Mackay picks up LBTT pieces
The laws of unintended consequences have come to haunt Scottish Government Finance Minister Derek Mackay as he wrestles with the £800 million shortfall his predecessor John Swinney bequeathed to him in the form of the new Land and Building Transaction Tax, the replacement for Stamp Duty and the Scottish Parliament’s first foray into raising its own cash. The attempt to milk the wealthy when they buy a house, particularly in Edinburgh, has resulted in the wealthy deciding to stay put and keeping their money to themselves.
The knock-on effect in removal firms not booked, refurbishments not taking place and agents’ fees not being paid means the true impact of LBTT runs to well over £1 billionn and at the same time the Scottish Government has £800m less to spend on schools and hospitals. No wonder Mackay has signalled a U-turn.
Let’s make sure that the cap fits
At last week’s city council meeting a motion by Greens leader Steve Burgess called for a report into the steps needed to introduce a city-wide rent pressure zone to limit increases in high rents in the private rented sector, but the Conservative group supported Councillor Cameron Rose’s amendment which added that the report should be into the “desirability and anticipated impacts” of such a scheme.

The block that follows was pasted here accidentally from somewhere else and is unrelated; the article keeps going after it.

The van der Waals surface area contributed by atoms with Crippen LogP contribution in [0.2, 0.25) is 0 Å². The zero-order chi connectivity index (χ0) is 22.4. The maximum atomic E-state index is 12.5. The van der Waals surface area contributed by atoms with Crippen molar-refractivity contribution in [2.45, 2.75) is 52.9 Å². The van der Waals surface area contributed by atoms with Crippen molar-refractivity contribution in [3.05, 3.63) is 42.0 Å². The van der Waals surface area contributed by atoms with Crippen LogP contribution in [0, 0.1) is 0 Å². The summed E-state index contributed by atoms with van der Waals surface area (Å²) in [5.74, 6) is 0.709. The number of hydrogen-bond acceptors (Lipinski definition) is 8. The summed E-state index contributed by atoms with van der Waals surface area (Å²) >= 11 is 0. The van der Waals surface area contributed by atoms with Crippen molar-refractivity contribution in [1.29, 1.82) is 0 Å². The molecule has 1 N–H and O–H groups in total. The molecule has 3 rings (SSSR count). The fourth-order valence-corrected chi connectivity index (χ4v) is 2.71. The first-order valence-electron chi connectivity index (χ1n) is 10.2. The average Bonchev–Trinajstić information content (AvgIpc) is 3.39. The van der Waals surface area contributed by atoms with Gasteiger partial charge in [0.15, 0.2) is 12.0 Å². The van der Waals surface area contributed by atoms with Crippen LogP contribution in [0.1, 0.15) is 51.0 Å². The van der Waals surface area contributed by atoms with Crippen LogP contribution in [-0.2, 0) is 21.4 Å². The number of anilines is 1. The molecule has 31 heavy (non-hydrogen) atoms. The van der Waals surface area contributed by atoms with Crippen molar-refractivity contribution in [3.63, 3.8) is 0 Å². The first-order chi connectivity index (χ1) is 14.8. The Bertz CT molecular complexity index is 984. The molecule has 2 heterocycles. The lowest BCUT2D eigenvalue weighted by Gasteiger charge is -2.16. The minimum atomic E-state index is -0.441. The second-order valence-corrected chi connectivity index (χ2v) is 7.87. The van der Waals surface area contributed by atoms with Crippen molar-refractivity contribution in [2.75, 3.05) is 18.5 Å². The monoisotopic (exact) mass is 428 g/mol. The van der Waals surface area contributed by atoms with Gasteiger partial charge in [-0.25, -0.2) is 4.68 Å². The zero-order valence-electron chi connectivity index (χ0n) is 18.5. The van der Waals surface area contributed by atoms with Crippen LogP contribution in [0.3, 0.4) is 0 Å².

Predictably the amendment was defeated by the SNP-Labour-Green alliance and in so doing effectively commissioned a report which can ignore the possible downsides of introducing what is essentially a rent cap in the apparent belief it can only bring good.
Housing market experts are, however, aghast at the prospect because rent levels tend to fluctuate over the years and the finance behind building projects relies on factoring in the highs to balance out the lows. Enforcing consistently lower rents will, they believe, depress returns, make investment unattractive and kill build-to-rent projects stone dead.
They could be wrong, but how can there be any certainty that there are no unintended consequences if an impact assessment has been ruled out? And should the report therefore ignore any findings which suggest that implementation would not be a good idea?
There is indeed a drastic shortage of affordable homes to buy or rent in Edinburgh, but the answer lies in addressing more fundamental issues of finance and land supply, not tinkering with markets in the false belief that the investment tap will never be turned off.
Bosses get off the gravy train
One statistic from Transport for Edinburgh’s 2016 accounts which will doubtless cheer many readers is the total directors’ pay, down from £716,000 in 2015 to £483,000. The explanation is the departure of four directors, including chief executive Ian Craig, who all had long notice periods to be honoured after the highly-publicised boardroom crisis in 2015, and this finally brings the whole sorry saga to a close.
The highest paid director (unnamed, as is standard practice in annual accounts, but is presumably current boss and retired Brigadier George Lowder, pictured) received a package worth £154,000, down from £211,000 which presumably went to Ian Craig.